/ ˈmæs prəˈdəkʃn̩ /
Manufacture of goods on a large scale, a technique that aims for low unit cost and high output. In factories mass production is achieved by a variety of means, such as division and specialization of labor and mechanization. These speed up production and allow the manufacture of near-identical, interchangeable parts. Such parts can then be assembled quickly into a finished product on an assembly line.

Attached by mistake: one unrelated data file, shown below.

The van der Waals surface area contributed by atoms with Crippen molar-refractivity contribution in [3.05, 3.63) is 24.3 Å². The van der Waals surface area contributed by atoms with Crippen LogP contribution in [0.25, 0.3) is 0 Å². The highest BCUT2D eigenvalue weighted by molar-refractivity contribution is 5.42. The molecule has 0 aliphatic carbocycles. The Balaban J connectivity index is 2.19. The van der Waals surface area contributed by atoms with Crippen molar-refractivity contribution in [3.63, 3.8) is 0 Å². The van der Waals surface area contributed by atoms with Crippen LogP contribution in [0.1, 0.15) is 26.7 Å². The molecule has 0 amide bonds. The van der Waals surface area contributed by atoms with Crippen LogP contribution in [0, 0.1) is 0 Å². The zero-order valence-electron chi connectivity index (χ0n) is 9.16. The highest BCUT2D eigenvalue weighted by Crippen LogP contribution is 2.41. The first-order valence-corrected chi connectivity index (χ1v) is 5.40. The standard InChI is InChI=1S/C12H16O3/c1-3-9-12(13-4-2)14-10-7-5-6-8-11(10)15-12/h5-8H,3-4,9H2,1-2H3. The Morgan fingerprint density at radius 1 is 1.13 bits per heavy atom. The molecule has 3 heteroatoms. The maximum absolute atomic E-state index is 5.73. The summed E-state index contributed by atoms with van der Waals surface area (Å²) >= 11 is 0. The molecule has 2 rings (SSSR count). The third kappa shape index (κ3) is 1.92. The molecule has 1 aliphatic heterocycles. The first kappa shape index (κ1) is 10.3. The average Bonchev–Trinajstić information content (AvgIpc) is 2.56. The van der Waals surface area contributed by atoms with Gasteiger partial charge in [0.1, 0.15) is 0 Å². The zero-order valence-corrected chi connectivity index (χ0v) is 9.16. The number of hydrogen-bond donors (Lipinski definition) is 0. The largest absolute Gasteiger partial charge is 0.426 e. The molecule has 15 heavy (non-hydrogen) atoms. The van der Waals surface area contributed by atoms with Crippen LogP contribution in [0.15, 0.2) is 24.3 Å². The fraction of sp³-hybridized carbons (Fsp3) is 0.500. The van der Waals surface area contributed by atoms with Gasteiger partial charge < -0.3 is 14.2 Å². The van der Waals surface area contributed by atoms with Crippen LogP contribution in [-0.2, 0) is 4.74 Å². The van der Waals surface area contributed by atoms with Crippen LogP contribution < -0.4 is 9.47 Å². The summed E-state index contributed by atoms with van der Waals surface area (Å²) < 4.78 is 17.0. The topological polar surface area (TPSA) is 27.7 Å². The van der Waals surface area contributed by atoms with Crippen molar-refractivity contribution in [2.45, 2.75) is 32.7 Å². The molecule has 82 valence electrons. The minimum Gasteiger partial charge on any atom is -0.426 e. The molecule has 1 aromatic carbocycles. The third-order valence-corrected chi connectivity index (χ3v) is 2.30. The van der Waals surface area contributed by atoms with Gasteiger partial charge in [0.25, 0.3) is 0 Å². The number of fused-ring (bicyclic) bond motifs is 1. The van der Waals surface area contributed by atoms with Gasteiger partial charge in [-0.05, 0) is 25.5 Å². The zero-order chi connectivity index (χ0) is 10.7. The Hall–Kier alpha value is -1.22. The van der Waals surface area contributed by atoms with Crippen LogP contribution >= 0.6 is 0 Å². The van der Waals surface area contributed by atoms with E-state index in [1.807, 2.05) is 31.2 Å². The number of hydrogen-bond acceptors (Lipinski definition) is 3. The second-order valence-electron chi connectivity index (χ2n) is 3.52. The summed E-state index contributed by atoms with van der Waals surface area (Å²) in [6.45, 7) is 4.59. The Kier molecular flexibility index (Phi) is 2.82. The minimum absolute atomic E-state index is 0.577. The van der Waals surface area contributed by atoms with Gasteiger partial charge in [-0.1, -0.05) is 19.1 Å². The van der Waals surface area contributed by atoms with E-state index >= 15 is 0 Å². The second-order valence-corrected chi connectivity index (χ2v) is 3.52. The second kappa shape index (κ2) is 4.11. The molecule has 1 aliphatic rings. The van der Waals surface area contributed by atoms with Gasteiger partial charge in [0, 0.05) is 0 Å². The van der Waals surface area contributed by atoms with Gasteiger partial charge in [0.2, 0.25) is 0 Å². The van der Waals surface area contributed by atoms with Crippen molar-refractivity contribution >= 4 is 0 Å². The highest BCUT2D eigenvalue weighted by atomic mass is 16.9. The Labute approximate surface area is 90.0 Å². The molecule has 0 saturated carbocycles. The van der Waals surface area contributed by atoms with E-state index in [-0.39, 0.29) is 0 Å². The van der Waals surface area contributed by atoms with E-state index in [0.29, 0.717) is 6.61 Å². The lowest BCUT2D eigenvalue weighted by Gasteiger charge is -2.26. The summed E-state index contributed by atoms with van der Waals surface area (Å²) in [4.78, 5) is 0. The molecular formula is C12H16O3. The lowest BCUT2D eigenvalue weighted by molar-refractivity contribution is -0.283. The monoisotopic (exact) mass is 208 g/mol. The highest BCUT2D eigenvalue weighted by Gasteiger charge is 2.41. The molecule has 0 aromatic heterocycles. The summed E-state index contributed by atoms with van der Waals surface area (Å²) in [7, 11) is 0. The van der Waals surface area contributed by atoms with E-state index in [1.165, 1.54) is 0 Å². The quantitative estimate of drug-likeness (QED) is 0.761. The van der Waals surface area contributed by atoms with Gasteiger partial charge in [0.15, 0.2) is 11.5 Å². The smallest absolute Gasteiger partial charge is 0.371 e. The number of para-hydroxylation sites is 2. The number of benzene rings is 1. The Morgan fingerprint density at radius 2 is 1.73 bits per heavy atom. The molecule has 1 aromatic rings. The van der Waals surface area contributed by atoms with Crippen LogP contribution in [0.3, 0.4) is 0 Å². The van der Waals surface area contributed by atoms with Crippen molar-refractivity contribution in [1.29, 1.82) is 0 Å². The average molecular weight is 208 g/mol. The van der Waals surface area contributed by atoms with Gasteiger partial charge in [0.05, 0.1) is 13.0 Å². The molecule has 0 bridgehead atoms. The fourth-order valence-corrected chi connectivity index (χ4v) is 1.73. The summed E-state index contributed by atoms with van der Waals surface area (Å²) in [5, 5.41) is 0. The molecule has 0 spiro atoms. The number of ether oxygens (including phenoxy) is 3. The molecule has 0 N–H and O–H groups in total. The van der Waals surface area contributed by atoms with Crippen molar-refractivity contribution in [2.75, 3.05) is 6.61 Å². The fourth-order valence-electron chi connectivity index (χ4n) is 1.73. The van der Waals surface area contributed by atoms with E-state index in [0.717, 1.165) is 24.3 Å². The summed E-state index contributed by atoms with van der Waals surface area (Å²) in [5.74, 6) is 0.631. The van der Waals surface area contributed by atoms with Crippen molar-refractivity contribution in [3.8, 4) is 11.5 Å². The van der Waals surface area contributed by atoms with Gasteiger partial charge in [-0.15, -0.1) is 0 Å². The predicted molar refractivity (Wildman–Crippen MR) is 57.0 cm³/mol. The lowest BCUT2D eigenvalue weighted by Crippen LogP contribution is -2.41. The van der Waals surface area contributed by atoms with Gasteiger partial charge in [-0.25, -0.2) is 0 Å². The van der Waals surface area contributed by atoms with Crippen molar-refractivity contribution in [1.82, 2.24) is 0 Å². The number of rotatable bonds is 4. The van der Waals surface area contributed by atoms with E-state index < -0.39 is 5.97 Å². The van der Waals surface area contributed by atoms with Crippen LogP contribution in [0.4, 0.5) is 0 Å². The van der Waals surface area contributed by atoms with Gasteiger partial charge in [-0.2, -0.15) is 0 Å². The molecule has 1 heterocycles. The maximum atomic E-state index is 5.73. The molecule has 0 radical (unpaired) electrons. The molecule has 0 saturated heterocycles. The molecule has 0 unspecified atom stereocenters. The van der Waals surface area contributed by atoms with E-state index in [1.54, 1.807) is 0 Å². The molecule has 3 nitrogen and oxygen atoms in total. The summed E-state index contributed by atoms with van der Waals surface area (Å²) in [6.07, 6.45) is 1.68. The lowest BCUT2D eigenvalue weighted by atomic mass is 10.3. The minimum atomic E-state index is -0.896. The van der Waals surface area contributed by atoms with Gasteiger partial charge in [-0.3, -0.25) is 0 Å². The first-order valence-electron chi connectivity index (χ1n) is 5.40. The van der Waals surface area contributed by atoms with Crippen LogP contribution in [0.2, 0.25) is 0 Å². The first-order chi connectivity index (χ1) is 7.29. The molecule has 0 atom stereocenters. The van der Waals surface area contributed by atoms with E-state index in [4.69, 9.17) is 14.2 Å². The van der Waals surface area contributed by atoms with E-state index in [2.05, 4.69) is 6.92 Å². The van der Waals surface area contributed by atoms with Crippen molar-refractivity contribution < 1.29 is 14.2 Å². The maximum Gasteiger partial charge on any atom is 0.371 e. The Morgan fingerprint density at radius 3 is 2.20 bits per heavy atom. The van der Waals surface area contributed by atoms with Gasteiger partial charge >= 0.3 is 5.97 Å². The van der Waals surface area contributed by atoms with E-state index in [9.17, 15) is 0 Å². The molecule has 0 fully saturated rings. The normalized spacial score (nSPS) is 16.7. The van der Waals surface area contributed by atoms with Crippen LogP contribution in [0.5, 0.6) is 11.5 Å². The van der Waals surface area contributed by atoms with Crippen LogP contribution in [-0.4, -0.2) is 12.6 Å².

Division of labor means that a job is divided into a number of steps, and then groups of workers are employed to carry each step out, specializing and therefore doing the job in a routine way, producing more than if each individually had to carry out all the stages of manufacture. However, the system has been criticized for neglecting the skills of workers and removing their involvement with the end product.
Many of the machines now used in factories are robots (for example, on car-assembly lines): they work automatically under computer control. Such automation further streamlines production and raises output.